07 December 2021, UK: COP26 highlighted more than ever that we must reduce our greenhouse gas emissions and become more sustainable before it’s too late. Soil is a key component in this battle and something that we expect to provide food, feed and fibre, store and supply water, store carbon, archive geological and archaeological heritage to name but a few. World Soils Day on 5th December celebrates all that soils do for us.
At the same time, many soils are under threat from a changing climate, e.g. intense rain events causing erosion, and also pollution from plastics and chemicals. To turn this around we need to start rewarding good soil stewardship that makes soil resilient to future pressures and continue providing multiple benefits. There is potential for soil to do even more, from storing more carbon to filtering more water and recharging our groundwater supplies, and scientists at the James Hutton Institute are working to solve such challenges.
Soils are not just mineral particles of sand, silt and clay, but they also contain an immense diversity of life. Aside of biodiversity, where soils host one-quarter of the planet’s biodiversity, there is also a geodiversity of soil itself with Scotland having 25 major soil subgroups and over 1,000 individual types. Scotland’s peatland for example accounts for 70% of all peatland in the UK and holds a staggering 1.7 billion tonnes of carbon, that’s equivalent to 140 years of annual greenhouse gas emissions from Scotland. If you look at a soil map of Scotland it becomes clear what diversity we have both locally across the country. From these maps, you can see why different areas of Scotland produce different materials and food, from livestock in the highlands to the fertile soils on the east producing quality produce from soft fruits to cereals. The soil types good for crops often determined where our major cities and towns developed in early Scotland.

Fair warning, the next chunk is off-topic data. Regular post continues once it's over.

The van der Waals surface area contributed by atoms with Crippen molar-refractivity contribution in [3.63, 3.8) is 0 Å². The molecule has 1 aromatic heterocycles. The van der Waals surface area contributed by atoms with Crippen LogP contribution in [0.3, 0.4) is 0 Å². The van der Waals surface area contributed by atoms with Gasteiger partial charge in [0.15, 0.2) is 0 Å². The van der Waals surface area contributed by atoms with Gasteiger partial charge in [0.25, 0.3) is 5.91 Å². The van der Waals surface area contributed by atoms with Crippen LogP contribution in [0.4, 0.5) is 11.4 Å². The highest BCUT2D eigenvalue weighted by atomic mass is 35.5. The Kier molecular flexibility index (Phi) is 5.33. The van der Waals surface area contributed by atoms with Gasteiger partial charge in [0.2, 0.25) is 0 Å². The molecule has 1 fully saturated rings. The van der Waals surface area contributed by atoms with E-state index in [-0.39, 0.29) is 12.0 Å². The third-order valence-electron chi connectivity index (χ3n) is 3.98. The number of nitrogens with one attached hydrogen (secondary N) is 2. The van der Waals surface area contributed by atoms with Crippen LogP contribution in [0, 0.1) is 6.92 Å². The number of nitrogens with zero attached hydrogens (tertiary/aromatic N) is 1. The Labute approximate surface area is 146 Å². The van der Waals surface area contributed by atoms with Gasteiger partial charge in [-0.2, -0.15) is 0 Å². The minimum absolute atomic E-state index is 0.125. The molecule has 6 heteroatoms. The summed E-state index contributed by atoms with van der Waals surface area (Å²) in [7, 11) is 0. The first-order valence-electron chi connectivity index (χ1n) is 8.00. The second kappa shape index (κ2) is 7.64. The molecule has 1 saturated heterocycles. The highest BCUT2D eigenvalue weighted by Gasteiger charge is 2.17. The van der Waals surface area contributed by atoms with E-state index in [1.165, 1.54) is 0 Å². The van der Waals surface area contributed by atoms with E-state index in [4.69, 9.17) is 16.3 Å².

When you look at the benefits we expect soil to deliver it is clear that we need to keep it healthy and resilient to support life both above and below ground and why we view soil as part of our natural capital. What is a ‘healthy soil’? It can be defined as ‘the continued capacity of soil to function as a vital living ecosystem that sustains plants, animals, and humans. All soils are different with a mix of fundamental properties necessary for it to deliver something to the wider environment and population. A peatland soil stores carbon but can’t produce food, an agricultural soil can provide food but has limitations in the amount of carbon it can store, each valuable in their own right. We have the knowledge and understanding to improve our soils. We can restore damaged peatland, increasing its capacity to store carbon. We can manage our agricultural land to reduce the use of fertilisers and restore some its natural processes through regenerative agriculture. We now need to start adopting approaches more widely to manage our soils better, maximising the benefits and services soils provide and recognise the people who do this for everyone’s benefit.
Our free SIFSS mobile app uses GPS to help you find what soil you are standing on and its many properties. So next time you are out walking don’t just look at the landscape but also what is under your feet and appreciate what the cloak that covers our land delivers. Only time will tell which direction we go in protecting our soil but we must never forget the value of soil as ‘natural capital’. What soil needs to perform each service is different, but we have to ensure that we care and nurture all soils it to keep both the human population and the planet healthy.